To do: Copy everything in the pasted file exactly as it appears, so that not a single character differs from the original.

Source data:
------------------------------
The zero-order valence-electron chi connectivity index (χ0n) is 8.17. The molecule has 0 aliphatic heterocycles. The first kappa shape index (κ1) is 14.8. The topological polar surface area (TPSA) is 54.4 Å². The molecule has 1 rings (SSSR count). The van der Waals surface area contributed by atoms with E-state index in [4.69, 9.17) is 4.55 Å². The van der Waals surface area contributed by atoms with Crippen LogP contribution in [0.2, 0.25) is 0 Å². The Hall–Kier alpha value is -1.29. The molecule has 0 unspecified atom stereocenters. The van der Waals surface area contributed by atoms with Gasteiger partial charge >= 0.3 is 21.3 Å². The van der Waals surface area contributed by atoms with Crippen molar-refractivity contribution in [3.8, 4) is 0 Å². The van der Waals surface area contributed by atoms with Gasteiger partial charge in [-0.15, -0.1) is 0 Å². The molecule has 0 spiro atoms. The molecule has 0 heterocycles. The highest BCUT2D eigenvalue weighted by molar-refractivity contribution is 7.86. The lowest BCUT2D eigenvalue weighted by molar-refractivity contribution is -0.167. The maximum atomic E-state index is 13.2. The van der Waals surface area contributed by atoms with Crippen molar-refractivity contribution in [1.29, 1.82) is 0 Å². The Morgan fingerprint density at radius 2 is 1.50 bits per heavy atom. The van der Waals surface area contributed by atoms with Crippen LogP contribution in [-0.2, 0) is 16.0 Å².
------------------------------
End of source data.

The zero-order valence-electron chi connectivity index (χ0n) is 8.17. The molecule has 0 aliphatic heterocycles. The first kappa shape index (κ1) is 14.8. The topological polar surface area (TPSA) is 54.4 Å². The molecule has 1 rings (SSSR count). The van der Waals surface area contributed by atoms with E-state index in [4.69, 9.17) is 4.55 Å². The van der Waals surface area contributed by atoms with Crippen LogP contribution in [0.2, 0.25) is 0 Å². The Hall–Kier alpha value is -1.29. The molecule has 0 unspecified atom stereocenters. The van der Waals surface area contributed by atoms with Gasteiger partial charge >= 0.3 is 21.3 Å². The van der Waals surface area contributed by atoms with Crippen molar-refractivity contribution in [3.8, 4) is 0 Å². The van der Waals surface area contributed by atoms with Gasteiger partial charge in [-0.15, -0.1) is 0 Å². The molecule has 0 spiro atoms. The molecule has 0 heterocycles. The highest BCUT2D eigenvalue weighted by molar-refractivity contribution is 7.86. The lowest BCUT2D eigenvalue weighted by molar-refractivity contribution is -0.167. The maximum atomic E-state index is 13.2. The van der Waals surface area contributed by atoms with Crippen molar-refractivity contribution in [1.29, 1.82) is 0 Å². The Morgan fingerprint density at radius 2 is 1.50 bits per heavy atom. The van der Waals surface area contributed by atoms with Crippen LogP contribution in [-0.2, 0) is 16.0 Å².